Brief Fact Summary. Massachusetts law requires state police officers to retire upon turning 50 years old. The Respondent, Murgia (Respondent), argues that this compulsory retirement denies him equal protection under the laws.
Synopsis of Rule of Law. Age classifications are only subject to rational basis review.
Issue. May Massachusetts use an age classification to determine compulsory retirement of its police officers?
Held. Yes. Appeals Court ruling reversed.
The Supreme Court of the United State’s (Supreme Court) majority states that although there has been age discrimination in the past and at present, it does not represent the same type of “purposeful unequal treatment” that has been shown on the basis of race or national origin. As such, the Supreme Court states that rational basis review is the proper level of scrutiny in the current case.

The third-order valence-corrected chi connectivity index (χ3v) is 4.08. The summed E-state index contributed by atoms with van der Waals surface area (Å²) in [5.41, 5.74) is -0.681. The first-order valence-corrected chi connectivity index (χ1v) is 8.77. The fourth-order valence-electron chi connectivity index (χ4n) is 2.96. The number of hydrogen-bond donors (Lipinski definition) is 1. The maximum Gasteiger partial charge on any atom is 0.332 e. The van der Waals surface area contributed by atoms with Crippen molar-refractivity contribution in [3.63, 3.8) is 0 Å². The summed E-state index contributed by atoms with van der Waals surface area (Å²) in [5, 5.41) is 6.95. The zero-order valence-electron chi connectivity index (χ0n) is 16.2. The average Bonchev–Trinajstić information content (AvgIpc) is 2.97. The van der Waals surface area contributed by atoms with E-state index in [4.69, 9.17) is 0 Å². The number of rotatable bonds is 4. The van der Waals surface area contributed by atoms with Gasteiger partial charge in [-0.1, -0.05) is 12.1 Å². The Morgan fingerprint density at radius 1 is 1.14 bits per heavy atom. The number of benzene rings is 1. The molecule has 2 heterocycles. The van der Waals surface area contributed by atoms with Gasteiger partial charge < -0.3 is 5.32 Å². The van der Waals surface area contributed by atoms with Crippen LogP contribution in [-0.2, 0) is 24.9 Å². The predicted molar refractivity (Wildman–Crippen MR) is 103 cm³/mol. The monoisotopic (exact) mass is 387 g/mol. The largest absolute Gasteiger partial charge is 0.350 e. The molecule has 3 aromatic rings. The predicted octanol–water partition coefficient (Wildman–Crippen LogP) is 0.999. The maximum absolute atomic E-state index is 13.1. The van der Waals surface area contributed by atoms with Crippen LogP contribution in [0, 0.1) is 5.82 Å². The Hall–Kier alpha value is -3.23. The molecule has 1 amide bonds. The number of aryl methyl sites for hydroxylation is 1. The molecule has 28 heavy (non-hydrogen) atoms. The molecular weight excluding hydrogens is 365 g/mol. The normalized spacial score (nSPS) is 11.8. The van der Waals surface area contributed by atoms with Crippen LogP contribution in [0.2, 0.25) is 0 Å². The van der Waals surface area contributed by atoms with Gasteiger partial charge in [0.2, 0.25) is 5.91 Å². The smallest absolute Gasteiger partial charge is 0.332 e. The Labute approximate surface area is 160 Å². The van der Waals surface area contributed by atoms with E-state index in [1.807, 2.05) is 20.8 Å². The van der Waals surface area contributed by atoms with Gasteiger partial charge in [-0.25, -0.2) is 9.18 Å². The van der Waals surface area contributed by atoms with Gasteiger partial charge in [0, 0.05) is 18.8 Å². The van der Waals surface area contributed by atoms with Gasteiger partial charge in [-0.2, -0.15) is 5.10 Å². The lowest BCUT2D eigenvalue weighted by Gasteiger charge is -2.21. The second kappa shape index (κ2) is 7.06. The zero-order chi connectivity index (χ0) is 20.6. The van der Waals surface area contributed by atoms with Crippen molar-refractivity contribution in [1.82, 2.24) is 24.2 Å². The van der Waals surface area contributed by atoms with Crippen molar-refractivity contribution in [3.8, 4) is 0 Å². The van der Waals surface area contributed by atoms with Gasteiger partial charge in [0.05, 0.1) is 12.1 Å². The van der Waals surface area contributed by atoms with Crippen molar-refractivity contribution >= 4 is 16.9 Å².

Police work can be physically arduous and the individual officers must be capable of executing their duties fully in the interest of public safety. As individuals grow older, they are no longer as physically able as individuals in their 20’s and 30’s. Although Massachusetts requires routine physicals annually for all officers over the age of 40, there is no requirement that it base retirement solely on the results of these physicals. There is a rational basis for using a set age as a proxy, and hence, the Supreme Court finds no equal protection violation.
Perfection in making the necessary classifications is neither possible nor necessary.View Full Point of Law